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Canada's Minister of Justice and Attorney General of Canada Arif Virani speaks about the Online Harms Act during a press conference on Parliament Hill in Ottawa on Feb. 26.BLAIR GABLE/Reuters

The advance word on Bill C-63, the government of Canada’s latest attempt to regulate the internet, was that it was All About the Children.

The government had learned from the debacle over the bill’s predecessor, the much-criticized Bill C-36, and subsequent draft plan, which would have subjected social media platforms to 24-hour takedown orders for a wide range of content deemed harmful. The new bill would be more narrowly focused on protecting children. And who could be against that?

Well, now we have the bill, and one part of it is indeed as advertised. In place of the detailed regulatory oversight originally proposed, the new Online Harms Act obliges the platforms themselves to take more responsibility for the material that appears on their sites – with the gentle encouragement of a powerful new Digital Safety Commission.

This would apply particularly with respect to content that harms children, whether in the form of sexual victimization, bullying or inducements to harm themselves. Also targeted: “revenge porn” (sexual images posted without consent), along with content that foments hatred, incites violence or incites terrorism.

In all these areas, the platforms would be subject to three new legal “duties”: a duty to act responsibly, reducing the risks that users will be exposed to harmful content; a duty to protect children, via the use of parental controls, content warnings and the like; and a duty to make certain types of content “inaccessible.”

The last is limited to the most unambiguously harmful material: sexual images of children, and revenge porn. So far, so good. Even the most maximalist view of free speech would make an exception for these. If the broader list of responsibilities to which the platforms will now be subject looks a bit daunting, well, with great power comes great responsibility.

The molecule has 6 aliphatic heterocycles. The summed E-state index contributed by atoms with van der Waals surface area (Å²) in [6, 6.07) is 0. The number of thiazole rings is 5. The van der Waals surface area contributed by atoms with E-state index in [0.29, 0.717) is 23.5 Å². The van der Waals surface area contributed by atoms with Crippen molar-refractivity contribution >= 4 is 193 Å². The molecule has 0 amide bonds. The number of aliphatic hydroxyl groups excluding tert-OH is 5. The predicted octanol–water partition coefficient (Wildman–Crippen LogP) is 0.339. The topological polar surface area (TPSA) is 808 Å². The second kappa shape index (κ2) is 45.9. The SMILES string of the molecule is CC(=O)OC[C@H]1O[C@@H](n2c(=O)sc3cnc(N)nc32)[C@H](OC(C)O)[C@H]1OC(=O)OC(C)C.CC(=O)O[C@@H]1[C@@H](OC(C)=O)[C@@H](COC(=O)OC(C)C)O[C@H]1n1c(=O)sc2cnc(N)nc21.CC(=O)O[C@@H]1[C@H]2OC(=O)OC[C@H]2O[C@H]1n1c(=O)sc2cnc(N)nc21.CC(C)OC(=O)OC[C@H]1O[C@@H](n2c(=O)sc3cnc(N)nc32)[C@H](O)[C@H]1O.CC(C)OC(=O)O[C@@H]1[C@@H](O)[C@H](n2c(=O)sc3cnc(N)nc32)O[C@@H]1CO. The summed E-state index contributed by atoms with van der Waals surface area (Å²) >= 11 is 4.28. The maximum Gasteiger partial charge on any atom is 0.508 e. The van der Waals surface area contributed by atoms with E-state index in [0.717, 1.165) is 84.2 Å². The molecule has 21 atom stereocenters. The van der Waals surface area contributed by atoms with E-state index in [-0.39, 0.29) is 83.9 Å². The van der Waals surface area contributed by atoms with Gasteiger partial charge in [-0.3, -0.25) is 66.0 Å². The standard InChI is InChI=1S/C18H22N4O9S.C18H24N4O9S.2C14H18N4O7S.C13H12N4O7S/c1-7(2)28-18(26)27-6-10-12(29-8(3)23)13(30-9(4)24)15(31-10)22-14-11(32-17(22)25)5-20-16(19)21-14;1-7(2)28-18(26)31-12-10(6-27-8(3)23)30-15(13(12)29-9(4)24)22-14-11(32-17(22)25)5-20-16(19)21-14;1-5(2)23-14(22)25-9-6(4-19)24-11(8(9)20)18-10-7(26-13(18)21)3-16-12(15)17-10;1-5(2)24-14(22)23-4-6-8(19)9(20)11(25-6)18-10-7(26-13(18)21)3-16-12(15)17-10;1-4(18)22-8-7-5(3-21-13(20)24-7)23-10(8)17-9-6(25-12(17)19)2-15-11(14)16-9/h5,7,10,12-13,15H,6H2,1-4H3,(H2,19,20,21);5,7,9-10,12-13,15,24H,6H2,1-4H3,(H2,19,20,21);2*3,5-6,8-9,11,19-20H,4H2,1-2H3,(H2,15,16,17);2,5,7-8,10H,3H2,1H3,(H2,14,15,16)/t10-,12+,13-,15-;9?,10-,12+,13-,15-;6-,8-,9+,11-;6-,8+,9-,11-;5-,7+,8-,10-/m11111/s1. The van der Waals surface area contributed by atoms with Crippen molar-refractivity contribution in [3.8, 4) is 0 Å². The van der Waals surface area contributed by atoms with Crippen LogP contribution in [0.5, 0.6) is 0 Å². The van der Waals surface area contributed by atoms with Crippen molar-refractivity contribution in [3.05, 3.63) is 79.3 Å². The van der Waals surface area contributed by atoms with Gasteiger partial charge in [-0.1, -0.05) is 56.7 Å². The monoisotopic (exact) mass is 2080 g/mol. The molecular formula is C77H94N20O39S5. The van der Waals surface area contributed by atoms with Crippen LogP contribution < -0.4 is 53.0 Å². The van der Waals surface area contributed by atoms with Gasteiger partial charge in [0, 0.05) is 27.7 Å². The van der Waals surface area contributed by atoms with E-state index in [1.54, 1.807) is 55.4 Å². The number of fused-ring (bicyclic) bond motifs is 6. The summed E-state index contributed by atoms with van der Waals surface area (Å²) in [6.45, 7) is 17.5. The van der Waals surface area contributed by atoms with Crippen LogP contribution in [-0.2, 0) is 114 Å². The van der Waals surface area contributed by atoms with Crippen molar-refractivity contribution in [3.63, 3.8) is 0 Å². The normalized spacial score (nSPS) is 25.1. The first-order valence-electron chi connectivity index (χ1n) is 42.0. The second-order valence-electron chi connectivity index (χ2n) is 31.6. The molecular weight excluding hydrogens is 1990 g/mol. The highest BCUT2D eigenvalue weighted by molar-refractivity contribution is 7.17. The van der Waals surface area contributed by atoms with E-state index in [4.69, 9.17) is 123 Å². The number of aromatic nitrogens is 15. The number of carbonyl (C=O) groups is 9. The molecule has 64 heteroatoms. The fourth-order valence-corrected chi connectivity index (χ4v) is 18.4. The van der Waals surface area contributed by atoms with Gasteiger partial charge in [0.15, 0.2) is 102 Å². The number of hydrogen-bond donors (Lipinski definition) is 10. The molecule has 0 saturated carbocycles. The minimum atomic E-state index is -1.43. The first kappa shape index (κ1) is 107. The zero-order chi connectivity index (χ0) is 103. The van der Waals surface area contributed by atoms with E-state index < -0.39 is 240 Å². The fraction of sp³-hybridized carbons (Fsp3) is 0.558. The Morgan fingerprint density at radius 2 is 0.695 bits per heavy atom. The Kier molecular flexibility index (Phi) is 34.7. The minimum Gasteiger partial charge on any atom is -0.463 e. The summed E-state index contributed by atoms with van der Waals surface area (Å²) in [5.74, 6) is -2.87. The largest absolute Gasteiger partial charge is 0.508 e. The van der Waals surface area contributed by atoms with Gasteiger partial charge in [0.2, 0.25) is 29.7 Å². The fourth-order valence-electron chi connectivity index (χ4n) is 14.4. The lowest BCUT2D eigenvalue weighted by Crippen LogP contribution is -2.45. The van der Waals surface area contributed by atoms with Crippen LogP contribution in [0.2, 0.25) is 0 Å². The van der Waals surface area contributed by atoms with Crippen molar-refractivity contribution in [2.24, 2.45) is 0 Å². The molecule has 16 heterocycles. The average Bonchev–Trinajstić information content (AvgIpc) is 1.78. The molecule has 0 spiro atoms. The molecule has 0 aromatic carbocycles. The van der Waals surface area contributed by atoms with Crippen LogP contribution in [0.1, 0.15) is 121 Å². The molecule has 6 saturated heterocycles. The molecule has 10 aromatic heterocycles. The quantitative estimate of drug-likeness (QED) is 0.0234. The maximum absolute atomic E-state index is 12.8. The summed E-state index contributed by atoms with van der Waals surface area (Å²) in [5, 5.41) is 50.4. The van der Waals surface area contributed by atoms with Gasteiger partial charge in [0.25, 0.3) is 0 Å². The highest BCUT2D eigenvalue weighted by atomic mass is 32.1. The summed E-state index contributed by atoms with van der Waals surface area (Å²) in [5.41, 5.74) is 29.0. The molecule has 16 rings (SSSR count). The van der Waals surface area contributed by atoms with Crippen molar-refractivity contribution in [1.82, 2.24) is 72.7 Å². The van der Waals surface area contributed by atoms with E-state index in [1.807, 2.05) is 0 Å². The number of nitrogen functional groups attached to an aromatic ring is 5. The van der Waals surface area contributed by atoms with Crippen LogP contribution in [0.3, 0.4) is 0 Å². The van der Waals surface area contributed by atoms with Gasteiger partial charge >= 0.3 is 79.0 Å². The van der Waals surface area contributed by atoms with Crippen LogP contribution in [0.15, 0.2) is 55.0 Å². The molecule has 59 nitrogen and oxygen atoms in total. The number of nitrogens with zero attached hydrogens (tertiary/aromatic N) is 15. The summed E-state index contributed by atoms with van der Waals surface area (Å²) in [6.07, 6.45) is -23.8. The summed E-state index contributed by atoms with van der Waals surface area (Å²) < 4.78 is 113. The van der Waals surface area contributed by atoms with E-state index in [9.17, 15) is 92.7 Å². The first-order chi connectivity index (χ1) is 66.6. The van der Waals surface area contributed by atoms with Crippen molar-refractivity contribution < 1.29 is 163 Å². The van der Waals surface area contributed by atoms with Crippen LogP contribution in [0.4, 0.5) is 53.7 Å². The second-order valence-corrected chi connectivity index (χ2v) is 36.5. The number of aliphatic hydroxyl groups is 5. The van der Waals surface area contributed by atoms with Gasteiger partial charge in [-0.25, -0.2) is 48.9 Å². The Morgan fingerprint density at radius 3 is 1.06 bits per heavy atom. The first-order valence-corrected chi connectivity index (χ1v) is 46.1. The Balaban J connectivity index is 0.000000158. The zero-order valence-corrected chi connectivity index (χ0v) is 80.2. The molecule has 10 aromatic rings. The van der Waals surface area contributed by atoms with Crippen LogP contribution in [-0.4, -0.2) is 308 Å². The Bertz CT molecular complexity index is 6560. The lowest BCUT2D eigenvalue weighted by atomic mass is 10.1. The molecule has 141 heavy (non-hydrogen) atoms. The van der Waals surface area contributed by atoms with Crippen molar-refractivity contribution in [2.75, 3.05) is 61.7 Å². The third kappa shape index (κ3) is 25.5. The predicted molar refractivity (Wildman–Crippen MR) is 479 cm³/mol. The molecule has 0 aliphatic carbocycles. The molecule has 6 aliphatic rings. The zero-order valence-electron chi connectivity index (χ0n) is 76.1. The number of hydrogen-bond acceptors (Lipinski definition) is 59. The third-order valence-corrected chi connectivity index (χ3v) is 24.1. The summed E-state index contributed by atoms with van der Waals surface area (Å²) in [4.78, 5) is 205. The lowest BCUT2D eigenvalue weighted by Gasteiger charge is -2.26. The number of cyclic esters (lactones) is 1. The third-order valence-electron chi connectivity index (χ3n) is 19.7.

Alas, the government did not stop there. Rather, in its zeal to be seen taking on the politically charged subject of “hate speech,” it has included a number of other provisions in the bill, as overbroad as they are overreaching. Some are carryovers from the old bill, some are new. They include:

A new standalone hate crime. At present, hatred as a motive for crime can be taken into consideration at sentencing. Now it would be a crime in itself – not only to commit an offence motivated by hatred under the Criminal Code, but under any other Act of Parliament.

What difference this might make can be debated. What’s really objectionable is the proposed penalty: up to life in prison. The underlying act doesn’t even have to be a crime! So commit an offence under, say, the Canada National Parks Act, but do so with hate in your heart (I don’t know, use your imagination), and in theory you could be facing life.

The bill also proposes to increase the penalties for existing hate crimes, including a life sentence for anyone who “advocates or promotes genocide.” Not “commits” or “incites” – just promotes. Horrific behaviour to be sure – but life? For speech?

At a time when the air is thick with accusations that one side or another of a current conflict is promoting genocide, this seems almost reckless. Is it not obvious how this could be abused?

The return of Section 13. While much has been made of the new bill’s exclusion of hate speech from the list of things subject to take-down orders, it turns out it can be taken down in other ways.

Not only are the platforms likely to be extra-cautious with their newfound duties, to avoid the multimillion-dollar fines for non-compliance, but the bill also restores a provision of the Human Rights Act defining hate speech as discrimination.

Anyone who felt maligned in this way could bring a complaint before the Canadian Human Rights Tribunal, where the rules do not require proof beyond reasonable doubt – and where truth is not a defence. We don’t need to speculate how this could be abused: under the old Section 13 it was, repeatedly, which was why it was removed.

To be sure, the definition of hatred has been tightened, somewhat – but a determined tribunal should have no more difficulty finding some bit of speech was “likely to foment detestation and vilification” than mere “hatred.”

Prior restraint. The bill also provides for bans on speech that has not yet occurred. Anyone who “reasonably fears” that someone is about to post hateful content could obtain a “peace bond” to suppress it. Yes, the Attorney-General would have to sign off, and yes, a judge would have to approve, but still: what is the necessity for such draconian emergency measures?

You will excuse me then if I do not share in the general sigh of relief the bill seems to have evoked. It could have been worse, certainly. But that’s not saying a whole lot.

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